As an English conversation teacher, I have spent most of the past year discussing everything from K-pop to politics to history to relationships with Koreans young and old. In that time I have learned about many supremely interesting aspects of Korean culture and why it is the way it is. There are many things that I like about Korea—public transportation, safety, and friendliness among them. Reflecting on what I’ve learned, however, I realized that my strongest feeling for Korea is admiration, an admiration encapsulated by an event which most Koreans would probably rather forget: the foreign exchange crisis of 1997. It is said that hardship reveals the true nature of a person; perhaps the same holds true for nations.
In 1997 Korea was a country on the rise. Having recently ascended to the 11th
largest economy in the world and per capita GDP climbing above $10,000 for the first time, it was practically indistinguishable from the war-torn wasteland of just over 40 years before. Seoul was emerging as one of the business hubs of East Asia and, with an unemployment rate of only 2 percent, any Korean that wanted a job could get one. Referred to by former Chairman of the U.S. Federal Reserve Alan Greenspan as a “symbol of Asia’s remarkable growth,” Korea seemingly had nowhere to go but up.
All Koreans over the age of 20 remember what happened next: due to a variety of causes, both internal and external, that are too complex to get into here, Korea was swept up in the East Asian Financial Crisis. Thousands of businesses went bankrupt or initiated enormous layoffs, in some cases thousands of employees per day. Businessmen, ashamed to tell their families they had been laid off, dressed for work and spent their days wandering around parks.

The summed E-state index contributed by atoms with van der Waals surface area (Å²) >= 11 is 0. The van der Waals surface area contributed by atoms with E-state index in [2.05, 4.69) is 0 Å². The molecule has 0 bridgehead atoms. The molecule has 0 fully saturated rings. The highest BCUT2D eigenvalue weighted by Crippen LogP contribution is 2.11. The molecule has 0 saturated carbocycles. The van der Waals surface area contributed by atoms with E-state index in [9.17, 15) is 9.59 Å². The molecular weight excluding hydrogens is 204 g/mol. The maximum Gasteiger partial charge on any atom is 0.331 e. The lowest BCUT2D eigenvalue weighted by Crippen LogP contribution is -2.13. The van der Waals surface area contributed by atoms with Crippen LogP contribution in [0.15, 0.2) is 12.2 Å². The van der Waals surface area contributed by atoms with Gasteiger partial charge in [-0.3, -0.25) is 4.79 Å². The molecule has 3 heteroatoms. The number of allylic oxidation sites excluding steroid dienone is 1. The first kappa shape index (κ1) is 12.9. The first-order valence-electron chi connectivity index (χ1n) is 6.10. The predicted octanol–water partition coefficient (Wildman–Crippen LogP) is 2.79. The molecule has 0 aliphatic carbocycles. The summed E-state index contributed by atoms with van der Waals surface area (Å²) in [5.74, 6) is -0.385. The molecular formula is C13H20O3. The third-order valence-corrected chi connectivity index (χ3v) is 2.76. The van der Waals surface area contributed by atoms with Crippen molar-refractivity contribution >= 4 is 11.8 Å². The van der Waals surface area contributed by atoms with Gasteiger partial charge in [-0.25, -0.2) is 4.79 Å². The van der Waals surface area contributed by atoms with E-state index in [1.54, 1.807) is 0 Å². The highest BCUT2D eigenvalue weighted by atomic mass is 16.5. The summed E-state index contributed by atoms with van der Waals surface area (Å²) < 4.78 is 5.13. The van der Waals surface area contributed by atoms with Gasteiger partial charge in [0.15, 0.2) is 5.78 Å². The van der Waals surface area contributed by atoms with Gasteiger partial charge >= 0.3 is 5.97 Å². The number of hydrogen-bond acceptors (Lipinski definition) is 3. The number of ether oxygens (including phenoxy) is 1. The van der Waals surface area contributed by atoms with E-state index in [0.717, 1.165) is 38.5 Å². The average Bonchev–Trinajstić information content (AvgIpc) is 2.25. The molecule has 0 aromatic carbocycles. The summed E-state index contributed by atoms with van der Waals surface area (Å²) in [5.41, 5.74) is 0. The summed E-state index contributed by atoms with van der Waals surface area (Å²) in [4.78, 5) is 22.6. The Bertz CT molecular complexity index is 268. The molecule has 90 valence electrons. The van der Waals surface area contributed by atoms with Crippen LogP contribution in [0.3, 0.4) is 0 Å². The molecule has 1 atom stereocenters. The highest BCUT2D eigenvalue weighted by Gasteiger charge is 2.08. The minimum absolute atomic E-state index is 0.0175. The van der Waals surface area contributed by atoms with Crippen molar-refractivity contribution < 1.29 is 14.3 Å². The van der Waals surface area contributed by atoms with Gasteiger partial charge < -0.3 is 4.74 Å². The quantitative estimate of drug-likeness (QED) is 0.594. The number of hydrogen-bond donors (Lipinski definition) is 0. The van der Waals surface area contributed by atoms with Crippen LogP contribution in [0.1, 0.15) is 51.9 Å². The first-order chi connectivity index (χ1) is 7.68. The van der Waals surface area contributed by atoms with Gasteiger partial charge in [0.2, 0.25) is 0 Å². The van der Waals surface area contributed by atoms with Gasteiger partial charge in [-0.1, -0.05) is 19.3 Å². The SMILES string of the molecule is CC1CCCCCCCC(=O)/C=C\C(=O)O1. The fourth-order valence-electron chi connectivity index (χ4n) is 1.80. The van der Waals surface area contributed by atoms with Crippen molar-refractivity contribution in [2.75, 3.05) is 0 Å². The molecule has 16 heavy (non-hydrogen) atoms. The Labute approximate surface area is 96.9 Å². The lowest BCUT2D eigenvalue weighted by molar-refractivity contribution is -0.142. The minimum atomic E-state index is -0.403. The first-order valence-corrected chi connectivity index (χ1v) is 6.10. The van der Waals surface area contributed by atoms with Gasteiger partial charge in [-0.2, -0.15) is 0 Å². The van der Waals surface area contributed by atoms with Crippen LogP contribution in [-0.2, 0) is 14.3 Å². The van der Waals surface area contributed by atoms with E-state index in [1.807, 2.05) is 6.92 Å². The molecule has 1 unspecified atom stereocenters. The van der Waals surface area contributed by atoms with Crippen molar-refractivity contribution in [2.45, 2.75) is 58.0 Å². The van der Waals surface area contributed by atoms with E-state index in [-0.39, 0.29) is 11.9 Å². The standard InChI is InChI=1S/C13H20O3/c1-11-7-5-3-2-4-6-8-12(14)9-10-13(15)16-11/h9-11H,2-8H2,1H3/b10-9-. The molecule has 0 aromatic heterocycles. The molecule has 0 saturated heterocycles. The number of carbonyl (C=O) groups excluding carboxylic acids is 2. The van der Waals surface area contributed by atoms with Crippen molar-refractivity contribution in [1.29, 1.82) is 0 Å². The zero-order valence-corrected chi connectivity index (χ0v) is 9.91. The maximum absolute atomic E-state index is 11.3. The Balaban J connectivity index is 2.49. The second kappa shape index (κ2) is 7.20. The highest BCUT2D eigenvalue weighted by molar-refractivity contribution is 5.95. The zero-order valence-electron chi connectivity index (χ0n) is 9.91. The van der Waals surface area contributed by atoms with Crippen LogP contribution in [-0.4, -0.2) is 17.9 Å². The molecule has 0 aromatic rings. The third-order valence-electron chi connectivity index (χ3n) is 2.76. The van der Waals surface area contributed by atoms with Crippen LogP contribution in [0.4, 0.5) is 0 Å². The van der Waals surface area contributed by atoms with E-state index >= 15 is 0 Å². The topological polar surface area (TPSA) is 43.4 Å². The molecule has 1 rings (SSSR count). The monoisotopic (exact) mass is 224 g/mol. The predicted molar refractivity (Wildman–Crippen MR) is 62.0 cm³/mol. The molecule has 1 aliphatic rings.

Up to this point the tale is familiar; indeed, many in the past few years have experienced something not dissimilar to what Koreans underwent in the late 1990s. But what happens next is simply remarkable. As we have witnessed in Greece, the United States, Spain, and countless other places, economic crises tend to lead to civil unrest and increased anger towards the establishment. Not in Korea. Instead of turning on their government and major companies, Koreans banded together. Unions and corporations agreed on new labor laws to aid the climb out of bankruptcy, even at the expense of worker rights and potential profit. But the most amazing event to me is the gold drive, where Koreans lined up to donate their possessions to the payment of Korea’s debt. Stop and think about that for a moment. Wedding rings, expensive jewelry, family heirlooms… all sacrificed by Koreans for the good of their nation.
Thanks to the efforts and cooperation of its people, Korea was able to pay off its IMF debt three years ahead of schedule and continue their rapid ascension up the international economic ladder. It’s the same attitude (known in Korea as bali-bali—quickly, quickly) that allowed one of the poorest countries in the world in 1950 to become the technological and industrial powerhouse of the present day. That Korea is where it is now is a tribute to the capacity of its people for hard work and perseverance against tremendous odds. There has never been a story like it in the history of civilization, and my admiration and respect for their efforts knows no bounds.
Are there negatives to this attitude? Of course. When my students and I weren’t discussing K-pop, politics, history, or relationships we were talking about the dangerously high stress level and absurdly long hours of Korean education and work cultures. Suicide rates are the highest in the world. Korea ranks 31st of 32 OECD countries in happiness. There are a bevy of serious problems caused by the bali-bali mindset. But it’s a lot easier to solve social issues with a full stomach and a roof over your head, and given their recent history, I wouldn’t be surprised if in 15 years we were talking about Korea as the happiest country in the world. I know I won’t be betting against them.